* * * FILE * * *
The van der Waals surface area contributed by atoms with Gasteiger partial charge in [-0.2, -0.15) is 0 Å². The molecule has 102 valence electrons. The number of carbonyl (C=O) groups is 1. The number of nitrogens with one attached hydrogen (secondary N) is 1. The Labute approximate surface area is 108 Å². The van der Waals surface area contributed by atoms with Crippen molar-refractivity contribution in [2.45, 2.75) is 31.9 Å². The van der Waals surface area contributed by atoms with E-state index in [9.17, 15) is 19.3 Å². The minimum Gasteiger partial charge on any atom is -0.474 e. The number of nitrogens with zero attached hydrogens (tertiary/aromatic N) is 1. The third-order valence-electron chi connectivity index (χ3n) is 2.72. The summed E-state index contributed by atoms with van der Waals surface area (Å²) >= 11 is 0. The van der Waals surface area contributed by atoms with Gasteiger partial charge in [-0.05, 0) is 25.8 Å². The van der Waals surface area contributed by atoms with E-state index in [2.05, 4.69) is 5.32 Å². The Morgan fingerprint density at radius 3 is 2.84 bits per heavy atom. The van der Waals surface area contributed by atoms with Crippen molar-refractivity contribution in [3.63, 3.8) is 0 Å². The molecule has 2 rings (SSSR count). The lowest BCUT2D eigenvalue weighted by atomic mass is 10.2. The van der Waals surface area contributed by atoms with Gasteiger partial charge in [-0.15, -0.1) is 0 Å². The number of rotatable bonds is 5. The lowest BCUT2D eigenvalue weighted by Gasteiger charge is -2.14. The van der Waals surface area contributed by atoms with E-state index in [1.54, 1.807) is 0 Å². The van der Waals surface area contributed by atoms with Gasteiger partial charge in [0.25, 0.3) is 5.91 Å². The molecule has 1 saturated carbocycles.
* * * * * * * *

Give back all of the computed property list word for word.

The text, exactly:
The van der Waals surface area contributed by atoms with Gasteiger partial charge in [-0.2, -0.15) is 0 Å². The molecule has 102 valence electrons. The number of carbonyl (C=O) groups is 1. The number of nitrogens with one attached hydrogen (secondary N) is 1. The Labute approximate surface area is 108 Å². The van der Waals surface area contributed by atoms with Crippen molar-refractivity contribution in [2.45, 2.75) is 31.9 Å². The van der Waals surface area contributed by atoms with E-state index in [9.17, 15) is 19.3 Å². The minimum Gasteiger partial charge on any atom is -0.474 e. The number of nitrogens with zero attached hydrogens (tertiary/aromatic N) is 1. The third-order valence-electron chi connectivity index (χ3n) is 2.72. The summed E-state index contributed by atoms with van der Waals surface area (Å²) >= 11 is 0. The van der Waals surface area contributed by atoms with Gasteiger partial charge in [-0.05, 0) is 25.8 Å². The van der Waals surface area contributed by atoms with E-state index in [2.05, 4.69) is 5.32 Å². The Morgan fingerprint density at radius 3 is 2.84 bits per heavy atom. The van der Waals surface area contributed by atoms with Crippen molar-refractivity contribution in [3.63, 3.8) is 0 Å². The molecule has 2 rings (SSSR count). The lowest BCUT2D eigenvalue weighted by atomic mass is 10.2. The van der Waals surface area contributed by atoms with Gasteiger partial charge in [-0.15, -0.1) is 0 Å². The number of rotatable bonds is 5. The lowest BCUT2D eigenvalue weighted by Gasteiger charge is -2.14. The van der Waals surface area contributed by atoms with E-state index in [1.54, 1.807) is 0 Å². The van der Waals surface area contributed by atoms with Gasteiger partial charge in [0.25, 0.3) is 5.91 Å². The molecule has 1 saturated carbocycles.